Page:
Dr. Spungin directed persistent attention to the literature of the visual impairment field. Through her oversight of AFB’s Department of Publications and Information Services, renamed AFB Press, she actively supported the financing and development of publications that helped establish the knowledge base of the field, and championed AFB’s publications program during the entire length of her tenure. As her position at AFB changed from programmatic head, she continued to act as consulting editor to the department and influenced its direction through her help in identifying areas of need and emerging potential authors. Her own authorship of such materials as published reports, essays, pamphlets serving the public good, and introductory material and reviews for numerous additional books, as well as her service as guest editor and frequent contributor to the Journal of Visual Impairment & Blindness were an essential organizational support to AFB’s publications program that directly benefited the entire field of visual impairment and blindness.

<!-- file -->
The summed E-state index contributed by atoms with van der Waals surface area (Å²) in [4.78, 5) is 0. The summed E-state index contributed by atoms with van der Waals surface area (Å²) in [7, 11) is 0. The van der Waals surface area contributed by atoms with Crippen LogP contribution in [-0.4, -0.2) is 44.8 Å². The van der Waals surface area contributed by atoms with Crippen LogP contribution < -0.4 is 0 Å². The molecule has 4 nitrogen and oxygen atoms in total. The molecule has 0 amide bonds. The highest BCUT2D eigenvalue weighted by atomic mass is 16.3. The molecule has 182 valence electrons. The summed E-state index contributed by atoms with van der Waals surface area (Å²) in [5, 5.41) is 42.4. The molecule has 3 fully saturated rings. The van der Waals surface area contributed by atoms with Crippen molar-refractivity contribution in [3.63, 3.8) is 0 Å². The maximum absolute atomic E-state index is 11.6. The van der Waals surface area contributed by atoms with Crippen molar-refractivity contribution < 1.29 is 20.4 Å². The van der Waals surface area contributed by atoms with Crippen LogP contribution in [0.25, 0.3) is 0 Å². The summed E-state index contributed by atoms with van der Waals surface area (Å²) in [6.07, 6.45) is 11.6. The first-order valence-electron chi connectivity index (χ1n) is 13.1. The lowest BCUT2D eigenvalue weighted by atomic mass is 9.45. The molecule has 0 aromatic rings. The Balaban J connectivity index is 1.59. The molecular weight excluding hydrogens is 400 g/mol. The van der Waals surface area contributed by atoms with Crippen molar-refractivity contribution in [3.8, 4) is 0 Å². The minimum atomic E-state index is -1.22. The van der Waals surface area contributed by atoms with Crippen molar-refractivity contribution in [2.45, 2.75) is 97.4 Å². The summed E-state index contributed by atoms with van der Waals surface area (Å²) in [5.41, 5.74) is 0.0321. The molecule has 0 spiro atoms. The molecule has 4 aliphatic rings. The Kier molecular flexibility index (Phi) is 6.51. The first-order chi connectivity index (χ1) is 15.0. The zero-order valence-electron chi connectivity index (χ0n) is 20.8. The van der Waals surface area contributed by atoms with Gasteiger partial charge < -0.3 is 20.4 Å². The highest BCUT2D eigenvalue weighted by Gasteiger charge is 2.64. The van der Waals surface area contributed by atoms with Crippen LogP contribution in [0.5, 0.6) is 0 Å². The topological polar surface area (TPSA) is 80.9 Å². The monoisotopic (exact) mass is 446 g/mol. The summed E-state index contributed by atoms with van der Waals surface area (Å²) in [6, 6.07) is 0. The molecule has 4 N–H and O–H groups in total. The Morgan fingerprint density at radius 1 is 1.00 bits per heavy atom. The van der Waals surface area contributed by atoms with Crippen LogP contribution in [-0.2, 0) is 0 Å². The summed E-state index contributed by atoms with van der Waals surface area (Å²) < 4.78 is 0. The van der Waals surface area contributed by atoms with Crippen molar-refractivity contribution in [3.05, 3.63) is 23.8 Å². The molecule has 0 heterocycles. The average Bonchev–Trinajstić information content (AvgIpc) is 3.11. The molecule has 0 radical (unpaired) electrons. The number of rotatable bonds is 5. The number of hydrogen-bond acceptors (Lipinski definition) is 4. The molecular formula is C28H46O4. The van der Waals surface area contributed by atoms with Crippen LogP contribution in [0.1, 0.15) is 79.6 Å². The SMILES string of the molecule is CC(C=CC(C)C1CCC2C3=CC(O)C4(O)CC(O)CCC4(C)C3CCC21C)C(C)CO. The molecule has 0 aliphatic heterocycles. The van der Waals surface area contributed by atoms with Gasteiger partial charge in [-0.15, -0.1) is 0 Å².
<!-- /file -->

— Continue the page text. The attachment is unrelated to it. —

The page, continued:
Dr. Spungin was one of the first professionals to notice that the visual efficiency pendulum had swung too far away from braille instruction and into a print-at-all-costs mentality. Her 1990 pamphlet, Braille literacy: Issues for blind persons, families, professionals and producers of braille, was the first to document the crisis that dominated most of the 1990s. She did so while being respectful of the needs of individual children. Other publications on braille literacy would follow (1996, 2000, 2008), as would publications and discussion about the changing role and function of the specialized school (1979, 1997), and preservation of specialized services for persons with visual impairment (1996, 1997a, 1997b).

Susan Spungin was in addition instrumental in the rapprochement between professionals and consumers. Early signs of her concern appeared in a 1989 article, Blind persons’ Involvement in Services for Themselves, and in her 2003 commentary, Cannibalism Is Alive and Well in the Blindness Field. Perhaps most telling was her friendship with Dr. Kenneth Jernigan, Past President of the National Federation of the Blind, about whom she wrote a moving tribute to following his death (The legacy of Dr. Kenneth Jernigan (1999)).